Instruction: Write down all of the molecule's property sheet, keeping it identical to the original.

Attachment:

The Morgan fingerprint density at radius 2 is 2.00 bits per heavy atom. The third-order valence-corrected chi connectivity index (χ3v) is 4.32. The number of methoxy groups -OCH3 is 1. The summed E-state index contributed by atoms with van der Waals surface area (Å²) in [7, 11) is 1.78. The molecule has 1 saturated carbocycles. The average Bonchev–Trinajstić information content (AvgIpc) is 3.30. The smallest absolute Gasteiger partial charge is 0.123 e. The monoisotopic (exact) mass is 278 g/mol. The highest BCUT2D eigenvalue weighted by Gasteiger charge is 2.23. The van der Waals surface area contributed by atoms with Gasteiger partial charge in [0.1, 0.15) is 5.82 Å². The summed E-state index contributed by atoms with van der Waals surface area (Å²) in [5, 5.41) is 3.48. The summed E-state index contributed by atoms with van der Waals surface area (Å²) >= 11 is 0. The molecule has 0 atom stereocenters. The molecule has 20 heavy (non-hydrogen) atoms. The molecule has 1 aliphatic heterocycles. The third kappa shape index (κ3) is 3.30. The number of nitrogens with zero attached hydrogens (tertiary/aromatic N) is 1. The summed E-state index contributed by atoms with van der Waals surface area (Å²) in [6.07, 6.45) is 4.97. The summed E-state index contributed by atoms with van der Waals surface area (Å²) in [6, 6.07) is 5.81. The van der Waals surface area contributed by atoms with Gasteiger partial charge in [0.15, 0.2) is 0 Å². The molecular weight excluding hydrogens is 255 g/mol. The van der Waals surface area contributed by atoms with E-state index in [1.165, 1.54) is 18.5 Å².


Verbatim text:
The Morgan fingerprint density at radius 2 is 2.00 bits per heavy atom. The third-order valence-corrected chi connectivity index (χ3v) is 4.32. The number of methoxy groups -OCH3 is 1. The summed E-state index contributed by atoms with van der Waals surface area (Å²) in [7, 11) is 1.78. The molecule has 1 saturated carbocycles. The average Bonchev–Trinajstić information content (AvgIpc) is 3.30. The smallest absolute Gasteiger partial charge is 0.123 e. The monoisotopic (exact) mass is 278 g/mol. The highest BCUT2D eigenvalue weighted by Gasteiger charge is 2.23. The van der Waals surface area contributed by atoms with Gasteiger partial charge in [0.1, 0.15) is 5.82 Å². The summed E-state index contributed by atoms with van der Waals surface area (Å²) in [5, 5.41) is 3.48. The summed E-state index contributed by atoms with van der Waals surface area (Å²) >= 11 is 0. The molecule has 0 atom stereocenters. The molecule has 20 heavy (non-hydrogen) atoms. The molecule has 1 aliphatic heterocycles. The third kappa shape index (κ3) is 3.30. The number of nitrogens with zero attached hydrogens (tertiary/aromatic N) is 1. The summed E-state index contributed by atoms with van der Waals surface area (Å²) in [6.07, 6.45) is 4.97. The summed E-state index contributed by atoms with van der Waals surface area (Å²) in [6, 6.07) is 5.81. The van der Waals surface area contributed by atoms with Gasteiger partial charge in [0.15, 0.2) is 0 Å². The molecular weight excluding hydrogens is 255 g/mol. The van der Waals surface area contributed by atoms with E-state index in [1.165, 1.54) is 18.5 Å².